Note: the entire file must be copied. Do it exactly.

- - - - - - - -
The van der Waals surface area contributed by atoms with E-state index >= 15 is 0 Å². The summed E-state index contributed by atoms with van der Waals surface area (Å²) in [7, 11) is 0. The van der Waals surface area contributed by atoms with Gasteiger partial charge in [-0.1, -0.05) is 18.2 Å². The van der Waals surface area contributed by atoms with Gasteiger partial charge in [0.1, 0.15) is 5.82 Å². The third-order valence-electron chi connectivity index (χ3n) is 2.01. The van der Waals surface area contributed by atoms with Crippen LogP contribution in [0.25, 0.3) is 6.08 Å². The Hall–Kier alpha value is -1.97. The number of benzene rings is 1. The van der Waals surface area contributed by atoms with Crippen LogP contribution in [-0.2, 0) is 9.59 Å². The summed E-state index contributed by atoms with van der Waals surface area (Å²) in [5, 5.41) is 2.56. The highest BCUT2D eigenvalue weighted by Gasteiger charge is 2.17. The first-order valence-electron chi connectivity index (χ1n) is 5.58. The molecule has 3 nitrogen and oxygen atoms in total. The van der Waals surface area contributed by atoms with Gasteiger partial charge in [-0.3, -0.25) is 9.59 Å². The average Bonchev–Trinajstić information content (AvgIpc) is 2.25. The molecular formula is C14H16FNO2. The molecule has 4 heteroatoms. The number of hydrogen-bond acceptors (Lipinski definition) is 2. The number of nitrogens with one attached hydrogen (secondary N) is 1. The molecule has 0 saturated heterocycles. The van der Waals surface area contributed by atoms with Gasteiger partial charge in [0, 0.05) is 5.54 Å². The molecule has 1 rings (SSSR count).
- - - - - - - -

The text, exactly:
The van der Waals surface area contributed by atoms with E-state index >= 15 is 0 Å². The summed E-state index contributed by atoms with van der Waals surface area (Å²) in [7, 11) is 0. The van der Waals surface area contributed by atoms with Gasteiger partial charge in [-0.1, -0.05) is 18.2 Å². The van der Waals surface area contributed by atoms with Gasteiger partial charge in [0.1, 0.15) is 5.82 Å². The third-order valence-electron chi connectivity index (χ3n) is 2.01. The van der Waals surface area contributed by atoms with Crippen LogP contribution in [0.25, 0.3) is 6.08 Å². The Hall–Kier alpha value is -1.97. The number of benzene rings is 1. The van der Waals surface area contributed by atoms with Crippen LogP contribution in [-0.2, 0) is 9.59 Å². The summed E-state index contributed by atoms with van der Waals surface area (Å²) in [5, 5.41) is 2.56. The highest BCUT2D eigenvalue weighted by Gasteiger charge is 2.17. The first-order valence-electron chi connectivity index (χ1n) is 5.58. The molecule has 3 nitrogen and oxygen atoms in total. The van der Waals surface area contributed by atoms with Gasteiger partial charge in [-0.3, -0.25) is 9.59 Å². The average Bonchev–Trinajstić information content (AvgIpc) is 2.25. The molecular formula is C14H16FNO2. The molecule has 4 heteroatoms. The number of hydrogen-bond acceptors (Lipinski definition) is 2. The number of nitrogens with one attached hydrogen (secondary N) is 1. The molecule has 0 saturated heterocycles. The van der Waals surface area contributed by atoms with Gasteiger partial charge in [0, 0.05) is 5.54 Å². The molecule has 1 rings (SSSR count).